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What is the CypComp Database?

The CypComp Database is a freely available electronic database containing the compounds used to train and test the in silico metabolism prediction tools CypReact and CypBoM. Both of these tools were created using a machine learning approach to produce models that can predict the cytochrome P450-mediated metabolism of chemical compounds. The database houses CypReact's training set of 1631 compounds and testing set of 169 compounds, each of which is labelled as a reactant or non-reactant for each of the nine most important human CYP enzymes. CypBoM's training set of 679 compounds and testing set of 73 compounds is also available, each with a listing of its bonds of metabolism (BoMs) (i.e. the exact bonds where each CYP enzyme metabolizes the given compound). All CypComp data is supported by scientific literature, is downloadable, and is intended for applications in pharmaceutics, toxicology, environmental monitoring, metabolomics, food science, and personalized medicine. Users can download the CypBoM tool from its repository.

All of the compounds found in the database were sourced from Zaretzki's dataset of known CYP450 reactants and non-reactants, various online chemical databases (e.g. HMDB, KEGG, DrugBank, and PubChem), and the scientific literature. Each CypCompound record (CypComp Card) contains the compound's name and structure along with either its reactant statuses (CypReact set) or bonds of metabolism (BoMs) (CypBoM set) for each of the nine most important human cytochrome P450 (CYP) enzymes (CYP1A2, CYP2A6, CYP2B6, CYP2C8, CYP2C9, CYP2C19, CYP2D6, CYP2E1, CYP3A4). Users can download these compounds to use in their own research and to build their own models.

CypReact and CypBoM were created to help predict the metabolism of chemicals absorbed into the human body. CypReact predicts whether a given small molecule will react with a specific CYP450 isozyme and CypBoM predicts the precise location of a metabolic reaction (in terms of bonds) where a given small molecule will be metabolized. On a daily basis, humans are exposed to many chemicals through routine interactions with the environment. These exposures can occur as a result of food/drug consumption, household or workplace activities, industrial or transportation activities, and even common environmental processes. Once absorbed, these chemicals usually undergo further biologically-mediated transformations. These biotransformations can be beneficial or detrimental and understanding how a molecule can be transformed (aka metabolized) is crucial for the assessment of its bioavailability, bioactivity, and toxicology. In humans, many chemicals are extensively metabolized by CYP450 enzymes in the liver and kidney. Among the >50 known CYP450 variants, nine are the most expressed and are responsible for most of the known phase I metabolism of drugs, food compounds, environmental pollutants, and other xenobiotic molecules. As a result, identifying the metabolites of CYP450 metabolism through chemical experiments and in silico metabolite prediction have become increasingly important.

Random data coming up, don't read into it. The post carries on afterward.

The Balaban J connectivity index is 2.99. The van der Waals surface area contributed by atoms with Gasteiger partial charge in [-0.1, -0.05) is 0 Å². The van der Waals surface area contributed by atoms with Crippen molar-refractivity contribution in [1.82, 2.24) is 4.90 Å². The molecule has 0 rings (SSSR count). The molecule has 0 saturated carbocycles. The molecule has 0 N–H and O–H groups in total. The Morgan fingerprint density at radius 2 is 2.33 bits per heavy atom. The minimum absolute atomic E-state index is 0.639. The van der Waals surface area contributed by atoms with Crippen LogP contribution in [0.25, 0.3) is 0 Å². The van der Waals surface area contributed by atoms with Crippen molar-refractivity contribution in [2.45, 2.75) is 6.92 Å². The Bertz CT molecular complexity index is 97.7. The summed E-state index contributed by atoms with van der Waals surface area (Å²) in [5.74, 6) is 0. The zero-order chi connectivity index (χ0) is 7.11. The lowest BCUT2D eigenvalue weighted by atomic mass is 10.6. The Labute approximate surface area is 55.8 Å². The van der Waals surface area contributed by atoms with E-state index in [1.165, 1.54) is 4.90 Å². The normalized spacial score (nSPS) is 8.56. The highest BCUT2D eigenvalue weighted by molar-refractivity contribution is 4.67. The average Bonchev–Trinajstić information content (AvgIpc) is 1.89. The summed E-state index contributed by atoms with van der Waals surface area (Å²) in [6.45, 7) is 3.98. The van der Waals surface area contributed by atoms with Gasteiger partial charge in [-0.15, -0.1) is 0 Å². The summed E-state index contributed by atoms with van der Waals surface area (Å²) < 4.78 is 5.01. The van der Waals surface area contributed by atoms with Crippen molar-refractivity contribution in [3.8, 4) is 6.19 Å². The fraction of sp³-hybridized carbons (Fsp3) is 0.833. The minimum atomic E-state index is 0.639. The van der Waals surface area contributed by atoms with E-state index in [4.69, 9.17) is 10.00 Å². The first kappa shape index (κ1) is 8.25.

*Please note that the compound (+)-neomenthol has been removed from CypReact's testing set, therefore making the total one less than the 1632 compounds reported in the CypReact paper. No scientific literature reporting that (+)-neomenthol can be metabolized by the nine major CYP450 enzymes was found. Only its stereoisomers (+)-menthol and (-)-menthol were reported to be metabolized by at least CYP2A6.

Citing the CypComp Database

The CypComp Database is offered to the public as a freely available resource. Use and re-distribution of the data, in whole or in part, for commercial purposes requires explicit permission of the authors and explicit acknowledgment of the source material (CypComp Database) and the original publication (see below). We ask that users who download significant portions of the database cite the following paper in any resulting publications.

Please cite:

  1. Tian S, Djoumbou-Feunang Y, Greiner R, Wishart DS, CypReact: A Software Tool for in Silico Reactant Prediction for Human Cytochrome P450 Enzymes. J Chem Inf Model. 2018 Jun 25;58(6):1282-1291. 29738669